Background:We aimed to investigate whether blood pressure (BP) in the subacute stage of ischemic stroke affects subsequent vascular events after acute ischemic stroke.Methods:From a prospective stroke registry database, consecutive ischemic stroke patients arriving within 48h of onset were identified. The mean and SD of SBP per patient (SBPmean and SBPSD) in the subacute stage (from 72h of onset to discharge), were calculated. Primary outcome was a composite of stroke, myocardial infarction and vascular death that occurred within 1 year after hospital discharge. A Cox proportional hazards model was applied to elucidate whether the increase of SBPmean and SBPSD would increase the hazards of the primary outcome.Results:Of 4415 patients (age, 66.7±13.2 years; men, 69.5%), mean±SD of SBPmean and SBPSD in the subacute stage was 137.3±15.4 and 13.3±3.9 mmHg, respectively. Primary outcome events occurred in 6.9% during the first year after stroke. There was a significant dose-response relationship between the SBPSD and the risk of the primary outcome (P=0.004), but not between SBPmean and the risk (P=0.78). Interpolating the change of adjusted hazard ratio using restricted cubic spine function suggested an existence of a threshold effect of SBPSD and a U-shaped relationship of SBPmean for the composite event.Conclusion:This study shows that BP variability but not mean BP in the subacute stage of ischemic stroke may increase 1-year risk of major vascular events in patients surviving its acute stage.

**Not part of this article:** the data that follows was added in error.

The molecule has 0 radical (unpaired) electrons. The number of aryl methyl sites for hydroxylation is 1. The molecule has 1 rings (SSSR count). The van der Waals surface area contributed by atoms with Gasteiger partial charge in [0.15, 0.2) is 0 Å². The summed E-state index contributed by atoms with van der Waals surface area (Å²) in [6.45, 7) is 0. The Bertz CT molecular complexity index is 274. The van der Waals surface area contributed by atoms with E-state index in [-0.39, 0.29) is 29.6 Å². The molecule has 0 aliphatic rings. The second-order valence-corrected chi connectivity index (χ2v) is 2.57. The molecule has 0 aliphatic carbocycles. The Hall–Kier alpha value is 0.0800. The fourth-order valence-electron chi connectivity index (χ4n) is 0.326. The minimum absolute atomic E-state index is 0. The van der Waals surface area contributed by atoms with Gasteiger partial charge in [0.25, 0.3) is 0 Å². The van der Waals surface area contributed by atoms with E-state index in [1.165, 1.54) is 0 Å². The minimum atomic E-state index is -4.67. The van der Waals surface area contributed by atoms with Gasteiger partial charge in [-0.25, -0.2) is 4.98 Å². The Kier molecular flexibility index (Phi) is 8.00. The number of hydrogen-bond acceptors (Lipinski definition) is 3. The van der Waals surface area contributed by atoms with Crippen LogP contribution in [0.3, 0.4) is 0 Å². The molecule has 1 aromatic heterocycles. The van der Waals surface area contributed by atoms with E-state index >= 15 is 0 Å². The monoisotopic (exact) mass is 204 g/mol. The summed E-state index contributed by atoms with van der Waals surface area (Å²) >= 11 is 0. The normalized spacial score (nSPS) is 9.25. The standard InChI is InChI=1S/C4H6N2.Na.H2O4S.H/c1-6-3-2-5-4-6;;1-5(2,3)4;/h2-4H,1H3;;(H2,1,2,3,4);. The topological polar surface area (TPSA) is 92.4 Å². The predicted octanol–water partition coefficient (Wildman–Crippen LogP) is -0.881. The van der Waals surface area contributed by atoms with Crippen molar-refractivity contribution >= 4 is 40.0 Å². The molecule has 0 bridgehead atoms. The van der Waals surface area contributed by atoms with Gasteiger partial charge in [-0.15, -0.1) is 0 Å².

- blood pressure
- cerebral infarction
ASJC Scopus subject areas
- Internal Medicine
- Cardiology and Cardiovascular Medicine